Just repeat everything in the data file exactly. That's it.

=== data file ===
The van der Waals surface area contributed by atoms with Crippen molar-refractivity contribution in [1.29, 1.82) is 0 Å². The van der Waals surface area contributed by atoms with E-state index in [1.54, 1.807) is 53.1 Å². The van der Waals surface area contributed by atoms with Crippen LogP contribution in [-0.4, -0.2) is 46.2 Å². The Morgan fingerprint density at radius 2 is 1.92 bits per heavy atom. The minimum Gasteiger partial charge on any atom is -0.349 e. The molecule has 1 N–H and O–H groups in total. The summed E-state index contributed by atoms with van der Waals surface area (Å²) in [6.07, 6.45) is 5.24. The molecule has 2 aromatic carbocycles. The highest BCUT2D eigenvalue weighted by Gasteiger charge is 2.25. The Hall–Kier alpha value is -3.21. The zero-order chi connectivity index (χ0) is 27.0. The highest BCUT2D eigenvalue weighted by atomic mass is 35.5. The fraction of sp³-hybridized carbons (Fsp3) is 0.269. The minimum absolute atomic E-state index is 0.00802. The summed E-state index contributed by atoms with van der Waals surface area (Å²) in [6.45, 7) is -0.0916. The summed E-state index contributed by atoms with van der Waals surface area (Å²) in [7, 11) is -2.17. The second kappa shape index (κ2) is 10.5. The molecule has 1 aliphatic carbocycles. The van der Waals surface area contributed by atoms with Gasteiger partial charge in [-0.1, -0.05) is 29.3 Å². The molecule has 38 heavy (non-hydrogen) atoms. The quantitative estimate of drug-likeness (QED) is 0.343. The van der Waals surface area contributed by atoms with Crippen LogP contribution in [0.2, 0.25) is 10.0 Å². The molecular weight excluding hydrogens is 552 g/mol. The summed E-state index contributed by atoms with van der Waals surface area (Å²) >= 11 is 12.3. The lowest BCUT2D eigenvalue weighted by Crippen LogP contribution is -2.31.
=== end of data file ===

The van der Waals surface area contributed by atoms with Crippen molar-refractivity contribution in [1.29, 1.82) is 0 Å². The van der Waals surface area contributed by atoms with E-state index in [1.54, 1.807) is 53.1 Å². The van der Waals surface area contributed by atoms with Crippen LogP contribution in [-0.4, -0.2) is 46.2 Å². The Morgan fingerprint density at radius 2 is 1.92 bits per heavy atom. The minimum Gasteiger partial charge on any atom is -0.349 e. The molecule has 1 N–H and O–H groups in total. The summed E-state index contributed by atoms with van der Waals surface area (Å²) in [6.07, 6.45) is 5.24. The molecule has 2 aromatic carbocycles. The highest BCUT2D eigenvalue weighted by Gasteiger charge is 2.25. The Hall–Kier alpha value is -3.21. The zero-order chi connectivity index (χ0) is 27.0. The highest BCUT2D eigenvalue weighted by atomic mass is 35.5. The fraction of sp³-hybridized carbons (Fsp3) is 0.269. The minimum absolute atomic E-state index is 0.00802. The summed E-state index contributed by atoms with van der Waals surface area (Å²) in [6.45, 7) is -0.0916. The summed E-state index contributed by atoms with van der Waals surface area (Å²) in [7, 11) is -2.17. The second kappa shape index (κ2) is 10.5. The molecule has 1 aliphatic carbocycles. The van der Waals surface area contributed by atoms with Gasteiger partial charge in [-0.1, -0.05) is 29.3 Å². The molecule has 38 heavy (non-hydrogen) atoms. The quantitative estimate of drug-likeness (QED) is 0.343. The van der Waals surface area contributed by atoms with Crippen LogP contribution in [0.2, 0.25) is 10.0 Å². The molecular weight excluding hydrogens is 552 g/mol. The summed E-state index contributed by atoms with van der Waals surface area (Å²) >= 11 is 12.3. The lowest BCUT2D eigenvalue weighted by Crippen LogP contribution is -2.31.